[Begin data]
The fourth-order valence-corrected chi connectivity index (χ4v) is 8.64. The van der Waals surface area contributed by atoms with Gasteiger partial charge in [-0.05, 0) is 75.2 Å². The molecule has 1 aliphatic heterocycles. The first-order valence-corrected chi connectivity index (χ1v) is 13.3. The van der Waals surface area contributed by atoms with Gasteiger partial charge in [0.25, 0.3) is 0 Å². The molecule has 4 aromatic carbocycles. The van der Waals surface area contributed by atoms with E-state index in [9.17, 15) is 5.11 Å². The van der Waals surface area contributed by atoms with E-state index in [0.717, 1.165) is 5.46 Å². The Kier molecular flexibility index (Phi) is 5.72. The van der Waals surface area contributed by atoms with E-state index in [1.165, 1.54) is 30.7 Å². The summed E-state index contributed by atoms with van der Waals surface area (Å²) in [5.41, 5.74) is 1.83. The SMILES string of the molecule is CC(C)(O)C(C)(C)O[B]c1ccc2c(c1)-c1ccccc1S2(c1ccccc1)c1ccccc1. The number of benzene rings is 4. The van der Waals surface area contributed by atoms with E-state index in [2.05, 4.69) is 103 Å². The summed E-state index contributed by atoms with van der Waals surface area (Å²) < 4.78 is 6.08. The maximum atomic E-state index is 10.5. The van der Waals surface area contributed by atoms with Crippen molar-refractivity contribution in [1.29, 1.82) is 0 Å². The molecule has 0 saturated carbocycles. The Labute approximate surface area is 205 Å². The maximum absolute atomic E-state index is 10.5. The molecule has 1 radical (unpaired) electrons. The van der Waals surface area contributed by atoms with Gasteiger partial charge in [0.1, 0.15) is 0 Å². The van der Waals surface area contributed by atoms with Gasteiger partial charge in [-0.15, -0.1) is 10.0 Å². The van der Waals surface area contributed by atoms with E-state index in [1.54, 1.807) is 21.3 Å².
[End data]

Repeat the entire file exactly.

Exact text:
The fourth-order valence-corrected chi connectivity index (χ4v) is 8.64. The van der Waals surface area contributed by atoms with Gasteiger partial charge in [-0.05, 0) is 75.2 Å². The molecule has 1 aliphatic heterocycles. The first-order valence-corrected chi connectivity index (χ1v) is 13.3. The van der Waals surface area contributed by atoms with Gasteiger partial charge in [0.25, 0.3) is 0 Å². The molecule has 4 aromatic carbocycles. The van der Waals surface area contributed by atoms with E-state index in [9.17, 15) is 5.11 Å². The van der Waals surface area contributed by atoms with E-state index in [0.717, 1.165) is 5.46 Å². The Kier molecular flexibility index (Phi) is 5.72. The van der Waals surface area contributed by atoms with E-state index in [1.165, 1.54) is 30.7 Å². The summed E-state index contributed by atoms with van der Waals surface area (Å²) in [5.41, 5.74) is 1.83. The SMILES string of the molecule is CC(C)(O)C(C)(C)O[B]c1ccc2c(c1)-c1ccccc1S2(c1ccccc1)c1ccccc1. The number of benzene rings is 4. The van der Waals surface area contributed by atoms with E-state index in [2.05, 4.69) is 103 Å². The summed E-state index contributed by atoms with van der Waals surface area (Å²) < 4.78 is 6.08. The maximum atomic E-state index is 10.5. The van der Waals surface area contributed by atoms with Crippen molar-refractivity contribution in [1.29, 1.82) is 0 Å². The molecule has 0 saturated carbocycles. The Labute approximate surface area is 205 Å². The maximum absolute atomic E-state index is 10.5. The molecule has 1 radical (unpaired) electrons. The van der Waals surface area contributed by atoms with Gasteiger partial charge in [0.1, 0.15) is 0 Å². The van der Waals surface area contributed by atoms with Gasteiger partial charge in [-0.15, -0.1) is 10.0 Å². The van der Waals surface area contributed by atoms with E-state index in [1.54, 1.807) is 21.3 Å².